Russian human rights activist and the head of the “Russia Behind Bars” foundation, Olga Romanova, told Belsat RU about the scale of convicts’ loss in the ranks of the private military company Wagner Group. In an interview, Romanova confirmed the information previously reported by the adviser to the head of the Office of the President of Ukraine, Mykhailo Podolyak, that the Armed Forces of Ukraine have already eliminated 77% of former prisoners who came to fight in Ukraine as part of this military company.
According to the human rights defender, as of Jan. 1, 2023, more than 40,000 of the approximately 420,000 people behind bars in Russia had been recruited at the beginning of the war. About 29,000 of them either died, were wounded, or went missing.
Hypothetically, the private military company (PMC) “Wagner” can recruit another 150,000 people, or even more, only in prisons. It can even recruit 200 thousand if women’s mobilization is considered.
“In addition to the fact that the ‘Wagner’ is flooding the Ukrainian front with bodies, another function is being implemented here, which, I’m quite sure, the authorities keep in mind: the disposal of an excess part of the population. The Russian authorities believe that these are unnecessary people,” says the human rights activist.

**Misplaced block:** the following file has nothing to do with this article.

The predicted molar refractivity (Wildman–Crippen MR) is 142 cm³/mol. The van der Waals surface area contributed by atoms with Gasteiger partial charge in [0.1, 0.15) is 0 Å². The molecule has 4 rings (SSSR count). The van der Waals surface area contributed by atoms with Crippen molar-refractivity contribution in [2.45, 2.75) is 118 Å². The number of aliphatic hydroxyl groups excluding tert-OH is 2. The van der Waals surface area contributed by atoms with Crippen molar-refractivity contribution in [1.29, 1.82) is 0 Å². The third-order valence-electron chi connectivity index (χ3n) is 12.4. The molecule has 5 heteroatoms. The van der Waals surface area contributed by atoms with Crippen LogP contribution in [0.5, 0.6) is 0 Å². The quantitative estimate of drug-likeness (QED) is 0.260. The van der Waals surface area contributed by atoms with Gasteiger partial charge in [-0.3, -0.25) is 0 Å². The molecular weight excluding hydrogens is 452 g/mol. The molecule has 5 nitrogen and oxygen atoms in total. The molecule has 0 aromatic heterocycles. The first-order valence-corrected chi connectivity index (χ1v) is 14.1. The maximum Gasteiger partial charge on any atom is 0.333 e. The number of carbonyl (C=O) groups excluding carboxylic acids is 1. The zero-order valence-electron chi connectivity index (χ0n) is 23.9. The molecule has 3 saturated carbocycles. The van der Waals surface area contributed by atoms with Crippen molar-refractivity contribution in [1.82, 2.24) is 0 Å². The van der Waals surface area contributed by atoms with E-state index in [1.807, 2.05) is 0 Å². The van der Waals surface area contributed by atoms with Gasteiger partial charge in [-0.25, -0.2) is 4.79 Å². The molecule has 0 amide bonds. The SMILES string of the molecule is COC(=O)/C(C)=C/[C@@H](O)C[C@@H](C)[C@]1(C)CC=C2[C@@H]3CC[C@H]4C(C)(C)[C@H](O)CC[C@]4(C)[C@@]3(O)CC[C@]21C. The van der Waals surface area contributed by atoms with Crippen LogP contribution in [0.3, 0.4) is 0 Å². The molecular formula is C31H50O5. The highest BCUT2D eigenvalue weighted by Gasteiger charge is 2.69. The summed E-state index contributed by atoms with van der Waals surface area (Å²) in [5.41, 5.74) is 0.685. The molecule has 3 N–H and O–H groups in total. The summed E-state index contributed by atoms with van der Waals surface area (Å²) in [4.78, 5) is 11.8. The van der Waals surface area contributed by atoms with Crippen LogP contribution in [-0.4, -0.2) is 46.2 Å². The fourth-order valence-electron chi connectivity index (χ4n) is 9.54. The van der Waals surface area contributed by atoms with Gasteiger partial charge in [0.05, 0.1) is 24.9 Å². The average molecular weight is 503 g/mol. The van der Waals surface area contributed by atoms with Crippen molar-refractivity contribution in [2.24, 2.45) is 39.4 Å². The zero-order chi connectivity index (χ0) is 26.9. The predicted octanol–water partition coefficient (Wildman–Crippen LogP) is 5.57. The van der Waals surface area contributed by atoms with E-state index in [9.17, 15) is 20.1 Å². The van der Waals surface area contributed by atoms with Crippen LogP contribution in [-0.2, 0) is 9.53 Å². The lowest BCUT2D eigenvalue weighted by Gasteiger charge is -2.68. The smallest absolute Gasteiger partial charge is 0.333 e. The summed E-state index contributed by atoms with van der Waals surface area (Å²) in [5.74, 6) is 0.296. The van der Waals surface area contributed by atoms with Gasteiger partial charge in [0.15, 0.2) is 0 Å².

Recruitment was very active until mid-autumn. It continued, but a big problem for the company’s founder, Yevgeniy Prigozhin, was mass running away from the front, capture, and desertion.
“Mass extrajudicial executions have begun. It was then that the terrible video of the execution with a sledgehammer was made public,” says Romanova. “We know of at least four more video recordings of executions. We have more than 50 reports from relatives about extrajudicial executions: they somehow received information that their relatives were executed.”
These extrajudicial executions played their role: the mass escapes and prisoners’ surrender stopped – everyone was scared.
Yet, these atrocities had the opposite effect, too: the prisoners became afraid of recruitment, and this process stopped. Then Prigozhin allegedly began to release the prisoners, although under the contractual obligation to return to the front in 45 days. He promised that they would be admitted to prestigious Russian universities without exams afterward and that, eventually, they could become deputies of the State Duma.
Many Russians, especially prisoners, bought the rhetoric, and mass recruitment resumed.
“The death of one person is a tragedy, and the death of tens of thousands is a statistic. It works the same way for prisoners. For them, the death of a cellmate is understandable, and the death of tens of thousands is just an informational background,” Olha Romanova points out.
Photo: One of the cemeteries for Wagner Group mercenaries (screenshot)